By Ian Cory
In my review of The Uncluded’s Hokey Fright, I talked briefly about the appeal of the collaborative album, and how such albums tend to put critics and pop culture analysts into a bit of a tizzy. Collaborative records often feel like the colliding of two separate planets, and we gather at the side lines to determine what parts of which artist have bled into the others sensibilities, or where the two have built a common ground. The dual MC album, a classic hip-hop tradition, has had a pretty serious resurgence in the last few years. Even if we haven’t actually seen an increase in releases, the public’s interest in these kind of collaborations have exploded. It seems like every week we have a new rapper promising a split album with a colleague, so it’s pretty refreshing that Brooklyn’s El-P and Atlanta’s Killer Mike have come through with Run The Jewels. Building off of their work together last year on Killer Mike’s R.A.P. Music this 10-song album is not a reach across the aisle from Southern rap to the so-called abstract hip hop scene, nor is it rap’s equivalent to ‘Ebony and Ivory’. No, Run The Jewels is a case of two of raps most brazen individualists bonding over their equal ability to wreck your shit.
While the production is one of the album’s strengths, the focus is on the interplay between the two MCs. Usually when such strong performers share this much space, there’s an inclination to tally the score and determine who “won”, but what’s striking about Run The Jewels is how tightly knit El-P and Killer Mike are as a team. The two have some obvious differences in their styles, some of which can be attributed to Killer Mike’s preference for freestyling versus El-P’s written approach, but both are willing to adjust in order to keep the energy high. During the quicker tunes, like the opening title track, El-P sacrifices his off kilter bar line manipulation for a lightening fast double time, and on “Twin Hype Back” Killer Mike draws on some of the internal alliteration that his partner is so fond of. The high level of teamwork makes this record feel like a buddy-crime movie. Where the two do seem to compete is in their lyrics, where each tries to top the other in cartoonish violence and gut busting punch lines. But when they aren’t shooting poodles in the face or taking shrooms with strippers they find the time to detail how the music industry is stacked against younger rappers and how those hoping to emulate the drug dealer turned superstar career of Jay-Z will find more jailtime than record deals. These more level headed moments don’t sound drastically different than the more brash content because both El-P and Killer Mike are rappers that always sound like themselves, carrying a distinct point of view with them to every subject they address.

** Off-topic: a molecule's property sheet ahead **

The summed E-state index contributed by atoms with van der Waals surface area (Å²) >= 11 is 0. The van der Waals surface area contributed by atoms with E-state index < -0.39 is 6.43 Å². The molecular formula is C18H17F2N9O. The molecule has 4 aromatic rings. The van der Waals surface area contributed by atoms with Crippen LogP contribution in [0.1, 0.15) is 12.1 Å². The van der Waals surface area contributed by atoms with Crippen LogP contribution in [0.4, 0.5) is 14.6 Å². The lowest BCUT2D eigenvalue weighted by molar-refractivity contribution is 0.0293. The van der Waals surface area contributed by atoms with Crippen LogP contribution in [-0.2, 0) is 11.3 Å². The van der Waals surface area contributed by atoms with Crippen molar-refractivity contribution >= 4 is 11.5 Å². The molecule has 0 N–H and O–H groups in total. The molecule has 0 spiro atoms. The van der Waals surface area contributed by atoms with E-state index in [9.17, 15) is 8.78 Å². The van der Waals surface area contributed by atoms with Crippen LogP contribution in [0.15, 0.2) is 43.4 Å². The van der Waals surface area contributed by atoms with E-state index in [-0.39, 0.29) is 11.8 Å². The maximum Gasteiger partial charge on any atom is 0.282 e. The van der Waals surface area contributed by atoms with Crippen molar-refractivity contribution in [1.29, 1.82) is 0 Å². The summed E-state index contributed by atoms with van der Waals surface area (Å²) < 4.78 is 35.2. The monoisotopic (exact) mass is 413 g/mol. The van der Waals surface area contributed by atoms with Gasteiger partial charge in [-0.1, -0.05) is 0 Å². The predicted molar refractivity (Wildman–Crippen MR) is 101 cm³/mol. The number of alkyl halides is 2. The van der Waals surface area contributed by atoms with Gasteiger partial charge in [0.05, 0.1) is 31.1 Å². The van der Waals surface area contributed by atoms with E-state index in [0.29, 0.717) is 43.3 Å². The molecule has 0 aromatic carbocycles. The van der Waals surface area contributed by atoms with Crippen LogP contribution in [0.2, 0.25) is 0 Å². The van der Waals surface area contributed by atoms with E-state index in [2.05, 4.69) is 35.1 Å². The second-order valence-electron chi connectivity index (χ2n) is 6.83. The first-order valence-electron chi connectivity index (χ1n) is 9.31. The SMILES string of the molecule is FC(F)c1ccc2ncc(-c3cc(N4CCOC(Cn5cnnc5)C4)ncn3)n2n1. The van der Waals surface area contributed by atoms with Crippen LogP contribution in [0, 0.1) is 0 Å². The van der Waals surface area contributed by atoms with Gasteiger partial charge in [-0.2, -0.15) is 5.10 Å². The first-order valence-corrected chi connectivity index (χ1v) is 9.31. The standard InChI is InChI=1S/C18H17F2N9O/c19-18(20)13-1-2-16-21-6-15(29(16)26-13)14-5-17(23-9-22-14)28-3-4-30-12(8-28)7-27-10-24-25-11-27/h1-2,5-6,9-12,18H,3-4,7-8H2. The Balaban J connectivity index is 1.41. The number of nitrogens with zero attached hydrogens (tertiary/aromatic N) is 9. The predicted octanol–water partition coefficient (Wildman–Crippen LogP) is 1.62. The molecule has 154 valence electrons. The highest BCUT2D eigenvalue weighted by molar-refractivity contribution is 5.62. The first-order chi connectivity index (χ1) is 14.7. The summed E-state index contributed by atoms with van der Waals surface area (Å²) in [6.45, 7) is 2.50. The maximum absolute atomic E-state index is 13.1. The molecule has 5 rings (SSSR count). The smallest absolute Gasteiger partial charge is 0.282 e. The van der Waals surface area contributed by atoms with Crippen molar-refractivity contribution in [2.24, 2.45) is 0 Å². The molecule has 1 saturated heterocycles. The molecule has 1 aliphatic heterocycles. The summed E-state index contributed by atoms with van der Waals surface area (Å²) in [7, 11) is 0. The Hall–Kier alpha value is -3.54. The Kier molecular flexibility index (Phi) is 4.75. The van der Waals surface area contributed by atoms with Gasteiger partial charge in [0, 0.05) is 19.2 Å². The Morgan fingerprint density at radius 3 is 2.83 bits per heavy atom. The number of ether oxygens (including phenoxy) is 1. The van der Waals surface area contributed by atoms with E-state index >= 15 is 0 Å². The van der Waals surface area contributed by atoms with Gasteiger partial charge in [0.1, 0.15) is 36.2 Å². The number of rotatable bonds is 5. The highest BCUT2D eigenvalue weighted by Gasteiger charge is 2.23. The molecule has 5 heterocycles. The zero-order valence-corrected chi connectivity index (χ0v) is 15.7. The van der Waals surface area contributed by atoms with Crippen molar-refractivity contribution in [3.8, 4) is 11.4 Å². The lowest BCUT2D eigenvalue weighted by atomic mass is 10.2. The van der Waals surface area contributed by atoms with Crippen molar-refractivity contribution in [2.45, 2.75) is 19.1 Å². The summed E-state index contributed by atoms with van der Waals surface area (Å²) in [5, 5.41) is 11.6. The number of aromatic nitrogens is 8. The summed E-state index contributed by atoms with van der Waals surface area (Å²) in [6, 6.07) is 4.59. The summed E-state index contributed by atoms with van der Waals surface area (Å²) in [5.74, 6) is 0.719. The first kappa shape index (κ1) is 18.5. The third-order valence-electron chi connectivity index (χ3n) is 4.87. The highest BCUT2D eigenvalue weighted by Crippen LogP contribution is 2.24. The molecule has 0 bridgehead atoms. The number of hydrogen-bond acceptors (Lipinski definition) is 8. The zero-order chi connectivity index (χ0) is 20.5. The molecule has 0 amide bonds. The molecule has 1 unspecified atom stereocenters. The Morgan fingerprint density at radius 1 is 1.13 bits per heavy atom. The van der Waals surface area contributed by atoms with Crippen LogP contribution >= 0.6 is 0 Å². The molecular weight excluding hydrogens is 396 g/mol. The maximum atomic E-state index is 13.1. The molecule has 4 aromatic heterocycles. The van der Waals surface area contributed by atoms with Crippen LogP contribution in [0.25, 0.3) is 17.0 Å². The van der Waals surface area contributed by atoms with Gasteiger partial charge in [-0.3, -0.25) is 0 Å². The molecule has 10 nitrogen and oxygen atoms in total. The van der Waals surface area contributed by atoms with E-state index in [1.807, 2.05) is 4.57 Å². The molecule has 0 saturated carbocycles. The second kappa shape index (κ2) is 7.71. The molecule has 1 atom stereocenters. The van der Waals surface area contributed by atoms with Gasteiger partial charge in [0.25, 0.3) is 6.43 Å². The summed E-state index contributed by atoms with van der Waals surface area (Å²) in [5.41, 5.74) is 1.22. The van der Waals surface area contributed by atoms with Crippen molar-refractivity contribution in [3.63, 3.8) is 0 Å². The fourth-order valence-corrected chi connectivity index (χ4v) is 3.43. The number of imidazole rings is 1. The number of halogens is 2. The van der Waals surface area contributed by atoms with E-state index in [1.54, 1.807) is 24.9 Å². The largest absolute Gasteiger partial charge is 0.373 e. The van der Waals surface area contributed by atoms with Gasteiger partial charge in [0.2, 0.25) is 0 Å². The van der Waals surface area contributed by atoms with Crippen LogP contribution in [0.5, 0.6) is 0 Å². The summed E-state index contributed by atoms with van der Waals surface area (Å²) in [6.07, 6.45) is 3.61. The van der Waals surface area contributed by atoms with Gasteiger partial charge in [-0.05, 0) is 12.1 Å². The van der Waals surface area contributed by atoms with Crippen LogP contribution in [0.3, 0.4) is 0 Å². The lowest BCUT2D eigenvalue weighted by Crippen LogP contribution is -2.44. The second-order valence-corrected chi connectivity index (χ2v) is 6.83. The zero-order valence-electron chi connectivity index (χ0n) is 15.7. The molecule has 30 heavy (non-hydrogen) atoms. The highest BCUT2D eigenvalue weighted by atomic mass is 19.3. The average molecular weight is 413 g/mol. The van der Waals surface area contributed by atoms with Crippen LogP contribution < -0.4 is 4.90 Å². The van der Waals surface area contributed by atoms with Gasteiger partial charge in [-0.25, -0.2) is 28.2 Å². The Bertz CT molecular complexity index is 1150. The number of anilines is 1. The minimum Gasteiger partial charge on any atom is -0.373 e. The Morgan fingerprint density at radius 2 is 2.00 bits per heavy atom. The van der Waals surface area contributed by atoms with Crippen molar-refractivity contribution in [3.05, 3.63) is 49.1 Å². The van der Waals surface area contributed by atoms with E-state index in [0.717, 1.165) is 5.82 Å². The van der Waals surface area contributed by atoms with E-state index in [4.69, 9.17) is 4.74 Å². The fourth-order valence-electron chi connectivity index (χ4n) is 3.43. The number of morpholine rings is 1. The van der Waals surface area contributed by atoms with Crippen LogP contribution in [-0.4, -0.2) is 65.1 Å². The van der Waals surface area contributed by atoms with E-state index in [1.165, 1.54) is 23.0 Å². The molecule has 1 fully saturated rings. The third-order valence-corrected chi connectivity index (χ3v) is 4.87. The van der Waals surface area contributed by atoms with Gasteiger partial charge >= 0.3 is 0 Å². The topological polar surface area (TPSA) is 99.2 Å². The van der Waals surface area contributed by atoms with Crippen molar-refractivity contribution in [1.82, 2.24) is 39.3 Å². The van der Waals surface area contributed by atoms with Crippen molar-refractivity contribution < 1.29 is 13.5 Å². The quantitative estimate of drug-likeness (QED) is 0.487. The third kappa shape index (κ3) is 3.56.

A record as aggressive and fast paced as Run The Jewels isn’t usually described as heartwarming, but there’s an undeniable charm to the way these two work together. Even while laying waste to his own competition, Killer Mike makes sure to note that no other producer can match El-P’s beats, and even goes so far to compare the duo to The Avengers. While they strike me more similar to the Cable & Deadpool* team ups, I’d love to see this excellent tag team reach the kind of widespread success of the world’s currently most beloved superhero franchise. As we find ourselves in between major releases from hip-hop’s dark knight and its reigning Superman**, don’t let this gem slip through the cracks.
*Killer Mike=Cable, El-P=Deadpool.
**I doubt I need to spell this one out, but just in case: Batman=Kanye, Superman=Jay-Z. I will be reviewing Magna Carta Holy Grail next week. Here’s hoping its better than Man Of Steel